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"Even wife is surprised," headlined the San Francisco Chronicle in its Aug. 17 report that San Francisco Museum of Modern Art director David Ross had abruptly resigned. As per usual with such moves, the art world awaits the inside story -- did he jump or was he pushed? -- but no one is talking. SFMOMA board chair Elaine McKeon called the parting "extremely friendly" and said the "resignation was his idea," while in a statement, the museum said his ''priorities diverged'' from the institution's. Ross was described by his wife, in a story jointly reported by San Francisco Chronicle critics Kenneth Baker and David Bonetti, as being in "a conference call concerning future job prospects." In his three years at the museum, the 51-year-old Ross, whose 2000 salary is listed at $393,000 on the charity-records site, had claimed to have overseen $140 million in acquisitions.

Photo collectors are taking a second look at their Lewis Hine prints, after a report last week by Ralph Blumenthal in the New York Times. The long and carefully worded story suggests that Walter Rosenblum, 82, the photographer who was president of the Photo League cooperative where Hine left his archive after he died in 1940, may have been responsible for passing off new Hine prints as vintage, complete with forged signatures. It seems that the prints were too good to be true -- and printed on paper that was manufactured after Hine's death.

The photos first came under suspicion in 1999, and were subjected to testing by Michael Mattis, a collector and physicist. Subsequently, Blumenthal reports, Rosenthal reached a confidential out-of-court settlement with six art dealers to establish a $1 million escrow fund to reimburse buyers taken in by the phonies. The six dealers are Robert Mann, Howard Greenberg and Edwynn Houk in New York, Tom Halsted in Birmingham, Mich., and Steve Cohen and Peter Fetterman in Los Angeles. In addition, Rosenthal may have back-dated some of his own photographs, and may have made new prints from old negatives for a Hine show at the Brooklyn Museum in 1977. The FBI is conducting a criminal investigation into the scam.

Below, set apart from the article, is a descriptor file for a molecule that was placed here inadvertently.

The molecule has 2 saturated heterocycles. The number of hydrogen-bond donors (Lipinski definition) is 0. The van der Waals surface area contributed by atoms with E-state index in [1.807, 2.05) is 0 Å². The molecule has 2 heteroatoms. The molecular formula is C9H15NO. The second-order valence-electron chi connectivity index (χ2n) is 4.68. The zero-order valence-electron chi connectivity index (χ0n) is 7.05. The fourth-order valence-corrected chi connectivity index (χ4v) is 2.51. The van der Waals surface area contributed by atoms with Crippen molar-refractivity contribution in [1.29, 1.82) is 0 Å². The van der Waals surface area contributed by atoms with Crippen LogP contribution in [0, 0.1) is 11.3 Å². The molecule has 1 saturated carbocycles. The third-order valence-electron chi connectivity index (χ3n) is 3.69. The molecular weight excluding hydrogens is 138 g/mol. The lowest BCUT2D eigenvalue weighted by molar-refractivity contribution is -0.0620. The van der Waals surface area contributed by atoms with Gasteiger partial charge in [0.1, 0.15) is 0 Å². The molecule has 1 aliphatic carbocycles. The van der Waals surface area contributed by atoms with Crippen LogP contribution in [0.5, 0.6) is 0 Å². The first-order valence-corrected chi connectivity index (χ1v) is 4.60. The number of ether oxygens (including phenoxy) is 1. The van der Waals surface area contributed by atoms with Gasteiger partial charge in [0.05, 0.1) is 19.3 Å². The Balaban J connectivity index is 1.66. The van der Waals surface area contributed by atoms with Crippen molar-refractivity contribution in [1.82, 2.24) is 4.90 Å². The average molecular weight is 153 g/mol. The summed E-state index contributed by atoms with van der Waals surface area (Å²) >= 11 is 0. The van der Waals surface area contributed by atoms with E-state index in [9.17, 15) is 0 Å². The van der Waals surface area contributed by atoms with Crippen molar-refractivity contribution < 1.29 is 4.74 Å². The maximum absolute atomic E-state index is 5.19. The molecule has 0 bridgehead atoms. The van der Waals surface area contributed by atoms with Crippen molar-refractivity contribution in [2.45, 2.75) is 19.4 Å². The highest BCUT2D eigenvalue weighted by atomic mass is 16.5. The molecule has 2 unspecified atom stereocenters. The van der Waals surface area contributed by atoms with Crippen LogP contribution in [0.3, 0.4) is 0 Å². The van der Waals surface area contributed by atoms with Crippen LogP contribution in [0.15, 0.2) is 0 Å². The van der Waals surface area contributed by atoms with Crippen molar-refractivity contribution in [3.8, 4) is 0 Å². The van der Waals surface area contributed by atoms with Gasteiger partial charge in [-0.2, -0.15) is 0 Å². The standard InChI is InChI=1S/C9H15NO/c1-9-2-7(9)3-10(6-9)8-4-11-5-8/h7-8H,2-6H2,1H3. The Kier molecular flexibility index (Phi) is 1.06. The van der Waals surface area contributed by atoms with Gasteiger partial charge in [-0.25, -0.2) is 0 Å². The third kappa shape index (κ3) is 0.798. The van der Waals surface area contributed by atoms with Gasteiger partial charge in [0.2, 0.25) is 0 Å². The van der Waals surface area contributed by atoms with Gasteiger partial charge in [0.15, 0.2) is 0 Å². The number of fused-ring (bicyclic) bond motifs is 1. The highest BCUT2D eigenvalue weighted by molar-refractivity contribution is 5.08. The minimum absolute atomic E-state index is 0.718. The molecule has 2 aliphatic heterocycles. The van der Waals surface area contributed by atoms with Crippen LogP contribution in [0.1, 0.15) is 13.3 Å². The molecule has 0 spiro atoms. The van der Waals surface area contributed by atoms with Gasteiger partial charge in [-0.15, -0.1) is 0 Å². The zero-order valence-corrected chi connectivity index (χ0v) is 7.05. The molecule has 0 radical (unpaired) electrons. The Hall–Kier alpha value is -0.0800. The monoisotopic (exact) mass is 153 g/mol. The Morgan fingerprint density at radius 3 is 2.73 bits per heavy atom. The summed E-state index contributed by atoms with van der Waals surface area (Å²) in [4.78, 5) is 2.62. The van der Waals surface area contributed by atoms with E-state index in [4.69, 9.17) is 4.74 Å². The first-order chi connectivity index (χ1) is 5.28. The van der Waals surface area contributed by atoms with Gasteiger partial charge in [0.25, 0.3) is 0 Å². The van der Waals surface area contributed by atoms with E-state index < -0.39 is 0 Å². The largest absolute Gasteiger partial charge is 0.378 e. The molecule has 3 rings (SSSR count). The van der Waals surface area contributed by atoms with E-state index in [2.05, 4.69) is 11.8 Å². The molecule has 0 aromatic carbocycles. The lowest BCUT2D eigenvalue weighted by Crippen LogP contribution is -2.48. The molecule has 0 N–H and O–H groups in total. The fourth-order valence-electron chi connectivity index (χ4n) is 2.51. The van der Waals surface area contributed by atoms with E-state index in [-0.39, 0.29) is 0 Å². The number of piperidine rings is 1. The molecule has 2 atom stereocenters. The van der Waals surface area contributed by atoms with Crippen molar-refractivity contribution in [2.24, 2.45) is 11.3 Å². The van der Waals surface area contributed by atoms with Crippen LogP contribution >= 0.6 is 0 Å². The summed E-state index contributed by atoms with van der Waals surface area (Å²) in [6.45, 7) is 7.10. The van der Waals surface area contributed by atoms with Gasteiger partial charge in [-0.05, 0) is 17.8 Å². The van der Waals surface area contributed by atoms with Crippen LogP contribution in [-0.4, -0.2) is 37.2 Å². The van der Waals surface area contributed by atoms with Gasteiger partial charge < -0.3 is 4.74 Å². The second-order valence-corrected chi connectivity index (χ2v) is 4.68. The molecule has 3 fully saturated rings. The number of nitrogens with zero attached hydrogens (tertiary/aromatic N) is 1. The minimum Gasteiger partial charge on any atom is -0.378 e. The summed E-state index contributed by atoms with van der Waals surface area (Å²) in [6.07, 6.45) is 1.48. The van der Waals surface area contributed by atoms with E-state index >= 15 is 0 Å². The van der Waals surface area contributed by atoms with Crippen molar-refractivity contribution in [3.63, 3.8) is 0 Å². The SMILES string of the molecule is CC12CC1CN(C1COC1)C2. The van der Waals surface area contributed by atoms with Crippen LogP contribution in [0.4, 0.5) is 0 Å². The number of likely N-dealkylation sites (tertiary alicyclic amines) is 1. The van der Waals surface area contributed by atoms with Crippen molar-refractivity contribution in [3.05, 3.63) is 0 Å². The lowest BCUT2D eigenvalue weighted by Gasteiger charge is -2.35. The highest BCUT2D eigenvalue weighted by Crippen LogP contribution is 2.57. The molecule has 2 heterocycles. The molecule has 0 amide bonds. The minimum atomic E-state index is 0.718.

FOUNTAINS ARE GOING NOWHERE: MET Contrary to a recent report in the New York Observer, the beloved twin fountains on the plaza of the Metropolitan Museum are going nowhere, according to Met communications chief Harold Holzer. Though it stands to reason that the fountains must be removed while excavations go on for new underground exhibition space, Holzer says, they "will most certainly return, either in their present or an improved form."

The Walker Art Center was evacuated last week after a fire broke out on its rooftop patio, according to a report in the Minneapolis Star Tribune. The fire was apparently caused by a lighted cigarette, and was quickly extinguished with no damage to the center's art collection.

Sotheby's will end its auctions in Chicago by Nov. 1 as part of a company-wide cost-cutting effort. Larry Sirolli, managing director of the company's Chicago office, told the Chicago Tribune that profits there were "not a significant number in our company's worldwide figures." Sotheby's only began holding auctions in the Windy City in 1997, when it acquired Leslie Hindman Auctioneers there. Sotheby's plans to retain an office in the city for appraisals and other business.

In the first break in the long-running controversy over the Elgin Marbles -- now widely called the Parthenon Marbles -- the British Museum said it was talking to Greek authorities about the possibility of lending the 2,300-year-old carvings to their country of origin for a brief period during the 2004 Olympic Games, slated to be held in Athens. In return, Greece has offered the loan of hundreds of new archeological findings, says Greek culture minister Evangelos Venizelos. Greece has constructed a $60-million museum in Athens that will display the marbles against a view of the Acropolis. If the potential loan falls through, the empty gallery will be left as a reproach to Britain.

The Indianapolis Museum of Art has named Anthony G. Hirschel as its new director, succeeding Bret Waller, who is retiring after 11 years. Hirschel, 43, is currently director of the Michael C. Carlos Museum at Emory University in Atlanta.

SIDNEY TILLIM, 1925-2001
Sidney Tillim, 76, painter and critic who taught at Bennington College for 38 years, died in New York on Aug. 16, 2001. One of the great New York talkers in the Partisan Review tradition, Tillim wrote reviews for Art Digest in 1953, before moving on to Arts Magazine (1959-65) and Artforum (1965-69). As a painter, he was known for contemporary-dress history paintings, which were included in "22 Realists" at the Whitney Museum in 1970 and "Contemporary American Realism since 1960" at the Pennsylvania Academy 1981); he also showed in New York at Richard Bellamy (1974) and Tibor de Nagy (1977) and in Chicago at Perimeter (1990). More recently he exhibited his paintings at Trans-Hudson Gallery in Chelsea.